Jonathan Capeheart, the Washington Post columnist and MSNBC contributor, apologized this week for his role in perpetuating the Ferguson myth of “hands up, don’t shoot.” In a column published Monday, Capeheart wrote “hands up, don’t shoot” may have been shorthand for a movement, but it “was wrong, built on a lie.”
Capeheart’s column, built on a report by the Department of Justice, urged others–especially in the media–who “march(ed) under the banner of a false narrative…(to) admit our error and keep on marching.” For that, Capeheart reports he has been vilified on social media, and faced accusations of selling out.
But like the “second shooter” that is invariably described as being part of school shootings until later disproven, the facts of Ferguson took months to determine beyond any doubt. And while CNN’s Don Lemon questioned the possibility that “hands up, don’t shoot” might be a “false narrative” back in December, it wasn’t until this week that CNN’s Brian Stelter reported the narrative was wrong–months after three CNN hosts put their hands up, copying the gesture despite suggestions at the time it might not have happened.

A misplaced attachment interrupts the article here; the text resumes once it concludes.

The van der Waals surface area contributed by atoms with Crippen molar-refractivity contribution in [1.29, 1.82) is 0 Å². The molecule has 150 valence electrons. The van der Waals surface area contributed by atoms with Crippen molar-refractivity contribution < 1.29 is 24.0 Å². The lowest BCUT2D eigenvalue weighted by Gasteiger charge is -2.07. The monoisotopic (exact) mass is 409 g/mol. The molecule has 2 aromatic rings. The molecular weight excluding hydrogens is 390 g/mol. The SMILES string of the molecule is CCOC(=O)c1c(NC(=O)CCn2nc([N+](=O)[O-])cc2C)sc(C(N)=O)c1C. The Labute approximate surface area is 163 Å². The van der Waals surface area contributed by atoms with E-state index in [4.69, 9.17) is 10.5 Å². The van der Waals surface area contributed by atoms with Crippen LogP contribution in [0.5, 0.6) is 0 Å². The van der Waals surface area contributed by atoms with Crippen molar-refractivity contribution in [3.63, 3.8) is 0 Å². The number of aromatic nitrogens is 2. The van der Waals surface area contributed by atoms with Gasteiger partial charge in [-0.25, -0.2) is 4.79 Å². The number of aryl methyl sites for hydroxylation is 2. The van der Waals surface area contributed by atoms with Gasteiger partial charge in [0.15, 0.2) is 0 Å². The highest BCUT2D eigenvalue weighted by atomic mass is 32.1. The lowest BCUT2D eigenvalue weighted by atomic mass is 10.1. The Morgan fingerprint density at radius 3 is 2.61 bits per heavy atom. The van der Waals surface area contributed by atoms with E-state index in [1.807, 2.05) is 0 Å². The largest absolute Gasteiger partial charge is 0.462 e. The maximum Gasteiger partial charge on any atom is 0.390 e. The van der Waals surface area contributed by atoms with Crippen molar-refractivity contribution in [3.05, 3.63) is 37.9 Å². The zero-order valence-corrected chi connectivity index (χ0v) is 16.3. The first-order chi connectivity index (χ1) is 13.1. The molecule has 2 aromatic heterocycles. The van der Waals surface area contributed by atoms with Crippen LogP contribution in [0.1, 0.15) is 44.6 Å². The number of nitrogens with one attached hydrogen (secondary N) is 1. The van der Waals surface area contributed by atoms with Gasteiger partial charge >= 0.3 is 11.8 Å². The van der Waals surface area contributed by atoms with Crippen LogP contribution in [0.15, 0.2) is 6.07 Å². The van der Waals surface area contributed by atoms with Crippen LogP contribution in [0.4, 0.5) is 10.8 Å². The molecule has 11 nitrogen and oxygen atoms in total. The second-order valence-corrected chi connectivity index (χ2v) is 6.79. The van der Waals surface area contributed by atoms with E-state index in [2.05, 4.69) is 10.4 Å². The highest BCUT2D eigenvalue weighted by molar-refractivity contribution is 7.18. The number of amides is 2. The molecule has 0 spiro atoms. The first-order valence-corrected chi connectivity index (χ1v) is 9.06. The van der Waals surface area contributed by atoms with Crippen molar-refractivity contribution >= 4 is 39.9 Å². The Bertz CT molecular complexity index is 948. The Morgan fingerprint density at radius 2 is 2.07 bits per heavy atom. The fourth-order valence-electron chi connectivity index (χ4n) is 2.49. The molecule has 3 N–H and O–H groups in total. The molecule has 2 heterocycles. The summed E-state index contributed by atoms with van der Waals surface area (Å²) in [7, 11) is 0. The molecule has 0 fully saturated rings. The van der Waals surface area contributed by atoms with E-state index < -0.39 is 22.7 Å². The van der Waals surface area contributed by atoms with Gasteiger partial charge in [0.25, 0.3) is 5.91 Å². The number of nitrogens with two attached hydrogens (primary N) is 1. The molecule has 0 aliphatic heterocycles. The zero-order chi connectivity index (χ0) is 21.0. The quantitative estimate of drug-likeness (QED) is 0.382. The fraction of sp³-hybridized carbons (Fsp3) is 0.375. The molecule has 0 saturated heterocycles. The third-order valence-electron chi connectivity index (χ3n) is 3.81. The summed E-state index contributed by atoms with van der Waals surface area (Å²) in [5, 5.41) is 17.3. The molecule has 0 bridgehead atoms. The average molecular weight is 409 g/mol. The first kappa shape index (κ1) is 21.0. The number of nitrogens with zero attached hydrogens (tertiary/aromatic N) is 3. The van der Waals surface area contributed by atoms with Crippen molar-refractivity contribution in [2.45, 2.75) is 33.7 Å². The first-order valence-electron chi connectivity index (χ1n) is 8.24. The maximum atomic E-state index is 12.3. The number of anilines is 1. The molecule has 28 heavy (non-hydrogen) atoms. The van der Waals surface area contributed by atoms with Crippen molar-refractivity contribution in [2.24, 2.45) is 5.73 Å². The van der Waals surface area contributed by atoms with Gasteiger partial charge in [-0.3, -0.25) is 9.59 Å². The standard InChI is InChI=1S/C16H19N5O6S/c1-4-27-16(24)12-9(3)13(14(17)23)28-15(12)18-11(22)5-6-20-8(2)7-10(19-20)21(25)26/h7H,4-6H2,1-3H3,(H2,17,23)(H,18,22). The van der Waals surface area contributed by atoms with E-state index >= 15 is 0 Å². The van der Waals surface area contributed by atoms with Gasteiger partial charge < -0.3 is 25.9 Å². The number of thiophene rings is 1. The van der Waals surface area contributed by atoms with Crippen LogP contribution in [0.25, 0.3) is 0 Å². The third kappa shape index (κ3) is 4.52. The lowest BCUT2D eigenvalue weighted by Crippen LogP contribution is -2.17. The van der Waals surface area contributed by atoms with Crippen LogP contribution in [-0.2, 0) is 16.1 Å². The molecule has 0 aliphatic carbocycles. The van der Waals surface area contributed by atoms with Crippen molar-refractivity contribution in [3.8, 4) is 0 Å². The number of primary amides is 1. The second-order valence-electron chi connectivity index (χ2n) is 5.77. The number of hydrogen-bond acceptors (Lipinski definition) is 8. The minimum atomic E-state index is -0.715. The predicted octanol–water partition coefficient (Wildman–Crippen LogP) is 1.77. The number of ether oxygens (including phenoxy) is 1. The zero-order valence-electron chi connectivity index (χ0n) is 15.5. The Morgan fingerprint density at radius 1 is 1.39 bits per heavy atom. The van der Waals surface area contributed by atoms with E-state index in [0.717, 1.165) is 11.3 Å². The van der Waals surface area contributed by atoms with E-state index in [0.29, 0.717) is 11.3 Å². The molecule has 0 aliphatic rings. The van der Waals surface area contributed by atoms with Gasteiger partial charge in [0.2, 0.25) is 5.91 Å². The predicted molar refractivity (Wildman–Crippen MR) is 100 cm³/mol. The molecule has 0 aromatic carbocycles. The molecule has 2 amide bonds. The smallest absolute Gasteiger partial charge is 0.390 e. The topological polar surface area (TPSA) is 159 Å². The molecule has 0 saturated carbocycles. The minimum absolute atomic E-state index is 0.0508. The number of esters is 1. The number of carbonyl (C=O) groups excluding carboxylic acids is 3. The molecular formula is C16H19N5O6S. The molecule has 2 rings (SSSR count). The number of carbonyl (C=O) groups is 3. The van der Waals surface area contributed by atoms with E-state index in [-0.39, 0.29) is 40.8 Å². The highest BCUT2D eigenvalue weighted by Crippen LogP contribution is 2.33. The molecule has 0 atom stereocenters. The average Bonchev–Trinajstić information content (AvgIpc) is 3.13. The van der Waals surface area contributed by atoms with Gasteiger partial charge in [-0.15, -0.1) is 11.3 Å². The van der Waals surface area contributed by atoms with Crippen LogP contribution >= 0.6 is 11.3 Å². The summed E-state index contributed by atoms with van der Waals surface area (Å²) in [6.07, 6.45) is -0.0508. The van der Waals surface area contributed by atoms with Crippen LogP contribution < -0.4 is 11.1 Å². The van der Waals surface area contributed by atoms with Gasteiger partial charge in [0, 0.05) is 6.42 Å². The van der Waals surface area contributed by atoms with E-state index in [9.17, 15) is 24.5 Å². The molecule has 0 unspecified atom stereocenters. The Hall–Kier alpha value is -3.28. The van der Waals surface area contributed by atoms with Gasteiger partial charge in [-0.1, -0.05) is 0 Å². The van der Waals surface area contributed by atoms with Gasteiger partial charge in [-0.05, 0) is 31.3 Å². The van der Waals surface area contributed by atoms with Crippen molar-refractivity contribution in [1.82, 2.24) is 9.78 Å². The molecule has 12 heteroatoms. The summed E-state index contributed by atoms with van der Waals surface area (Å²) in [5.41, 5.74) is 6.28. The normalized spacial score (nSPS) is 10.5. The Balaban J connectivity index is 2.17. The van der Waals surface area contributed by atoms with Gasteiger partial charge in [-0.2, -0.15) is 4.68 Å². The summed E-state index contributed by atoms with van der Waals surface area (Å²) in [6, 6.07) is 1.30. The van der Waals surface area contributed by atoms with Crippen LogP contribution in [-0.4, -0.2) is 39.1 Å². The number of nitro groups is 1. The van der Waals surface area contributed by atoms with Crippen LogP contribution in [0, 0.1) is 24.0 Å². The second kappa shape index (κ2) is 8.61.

Fox News host Megyn Kelly, trained as a lawyer, famously approaches stories with an attorney’s brain. Back in December, Kelly cautioned that witness testimony describing Michael Brown with his hands up, as with all witness testimony, might prove to be unreliable. Raising her own arms on her show “The Kelly File,” Kelly said “this may be a lie.”
Source: TV Newser